The Callout

Today’s Writing Challenge asked me to talk about the most interesting people I’ve met this year.  I wasn’t super motivated by this post so I’m using this opportunity to post a blog I saved from just before the challenge began.  When I meet new people it generally happens in an online forum nowadays.  But there are people that I’ve known for years that I still find interesting.  Interesting to me are people that challenge me or push me to think about things differently.  In the last year these have been friends, professionals, and student affairs colleagues among others.  Here’s a story about an interaction I had with an online colleague that really got me thinking and inspired this post.

So one Saturday I’m toiling away in the library and an acquaintance (someone I just met and who doesn’t really know me yet) texted me just to say hey and ask about my day. I told him I’d been in the library all day working on a paper. Whatever. His response was “I don’t miss that!” 

I felt some kind of way about that comment because yeah I didn’t want to spend my sunny Saturday inside but hey this is the life I’m living. Lol

Well I was bothered and annoyed more than usual and I tweeted about. I tweeted the setup (“Things to not say to a grad student” I think), his comment and my internal response “Duh. If you missed doing research and writing papers you’d be doing it! #bye”. Now. I intentionally phrased it that way because 1) I know I have a lot of student affairs followers 2) I know that you don’t have to be in school to do research and write articles or papers 3) I get that thrown at me from different directions and so I wanted all to be included in that so they would stop saying it (minus one or two of my closest friends that get a pass because we regularly talk about my graduate work and who have explicitly expressed their support of my current academic pursuits).

So, I get a tweet from a newer follower with a cautionary message of “hey not everyone is able to go to school full time for personal or professional reasons” or something like that. And she was right. That’s totally true. And my response to her was something like “I agree but the people who have a desire to be in school but can’t be right now wouldn’t make a comment like that.”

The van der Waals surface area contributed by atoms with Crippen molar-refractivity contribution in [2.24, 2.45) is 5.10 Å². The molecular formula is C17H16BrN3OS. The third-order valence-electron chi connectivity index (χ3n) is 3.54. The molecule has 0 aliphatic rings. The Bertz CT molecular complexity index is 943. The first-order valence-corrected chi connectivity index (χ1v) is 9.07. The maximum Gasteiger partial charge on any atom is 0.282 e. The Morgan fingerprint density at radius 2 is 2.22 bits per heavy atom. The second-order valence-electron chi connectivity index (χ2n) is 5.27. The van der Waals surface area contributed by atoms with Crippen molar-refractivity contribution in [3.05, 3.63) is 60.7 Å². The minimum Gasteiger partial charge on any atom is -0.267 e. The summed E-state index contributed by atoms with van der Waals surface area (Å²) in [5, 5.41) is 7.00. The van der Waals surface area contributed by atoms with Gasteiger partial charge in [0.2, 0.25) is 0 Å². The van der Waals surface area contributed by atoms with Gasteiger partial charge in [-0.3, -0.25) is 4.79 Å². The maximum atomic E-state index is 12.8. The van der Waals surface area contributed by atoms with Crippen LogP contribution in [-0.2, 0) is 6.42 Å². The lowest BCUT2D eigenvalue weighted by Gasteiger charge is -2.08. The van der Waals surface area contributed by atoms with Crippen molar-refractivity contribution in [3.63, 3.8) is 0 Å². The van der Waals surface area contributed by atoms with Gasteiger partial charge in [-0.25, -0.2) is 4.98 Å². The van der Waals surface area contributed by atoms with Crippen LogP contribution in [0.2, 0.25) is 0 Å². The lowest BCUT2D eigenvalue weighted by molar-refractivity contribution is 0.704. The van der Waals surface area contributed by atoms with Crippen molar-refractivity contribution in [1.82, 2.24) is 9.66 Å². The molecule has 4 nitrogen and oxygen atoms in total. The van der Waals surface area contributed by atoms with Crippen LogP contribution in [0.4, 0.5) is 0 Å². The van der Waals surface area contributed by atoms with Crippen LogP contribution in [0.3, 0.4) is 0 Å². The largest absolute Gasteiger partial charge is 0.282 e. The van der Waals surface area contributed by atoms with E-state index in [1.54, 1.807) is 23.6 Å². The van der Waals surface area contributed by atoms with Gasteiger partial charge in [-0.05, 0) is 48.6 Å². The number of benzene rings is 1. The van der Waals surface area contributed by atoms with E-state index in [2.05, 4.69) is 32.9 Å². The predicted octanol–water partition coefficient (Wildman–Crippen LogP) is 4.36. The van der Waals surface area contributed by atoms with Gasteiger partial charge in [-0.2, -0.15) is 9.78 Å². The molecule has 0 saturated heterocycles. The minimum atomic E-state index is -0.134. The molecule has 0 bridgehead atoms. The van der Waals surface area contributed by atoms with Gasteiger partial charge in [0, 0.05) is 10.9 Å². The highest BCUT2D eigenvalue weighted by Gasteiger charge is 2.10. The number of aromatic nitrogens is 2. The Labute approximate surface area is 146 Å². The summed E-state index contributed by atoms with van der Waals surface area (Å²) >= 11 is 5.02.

So what’s my point? I have two. 

First of all, when people say “You can have that” or any of it’s variations, it’s really hard to shrug off. I made a conscious choice to go back to school. It was something I wanted to do for me. It was another choice to switch from part time to full time. Lots of mitigating factors in that second decision but real talk I could’ve quit school but I didn’t. I made another choice to stay. Anyway. So when people say things like that it kinda hurts because it’s like they’re crapping on my life choice. A really important decision that I made for myself based on my own personal goals and motivations. Even though the initial motivation was a little shallow (I needed a hobby), it’s grown to be a big part of my life. So it’s like you disapprove of my life. That’s tough. 

Secondly, the main reason for this post is that that “callout” made me think about how much privilege was behind my feelings and potentially in the interpretation in my comment “duh you would do it if you wanted”. I’ve always been good at school and been able to afford it and never worried about not being smart enough or good enough (well except in HS when I didn’t apply to Georgetown because I didn’t think I could get in but I was 17 lol). Anyway. I was fortunate to be accepted everywhere I applied for all three rounds of higher education. 

I had a scholarship in undergrad and my parents paid room and board and extras. I had a full assistantship for my Masters and my stipend covered books and my folks helped with rent. Currently, I was able to secure an assistantship for my PhD after the first few credits were covered by tuition remission from my employer. But still my parents are helping with my rent while I cover the rest. So I’ve never worried about not being able to go to school. And I’m not saying all that to brag. I’m really checking my privilege after that.

It makes me think about all the privilege I have. As a young, single, African American, female that is not privileged in those identities that are most salient for me (as listed), I still have the privileges that come with being a heterosexual, Christian, able-bodied American citizen. 

I appreciate the colleague that challenged me and called me out on a comment that I can only assume spoke to her or triggered her in a way that made her respond.  I only hope that as my peers challenge me I will continue to consider the perspectives of others as I think about my experiences.  What other careless comments do I make that might cause someone harm? I know what that feels like and I can only hope that I can continue to be open and cognizant of the words that I say. I hope you’ll do the same.

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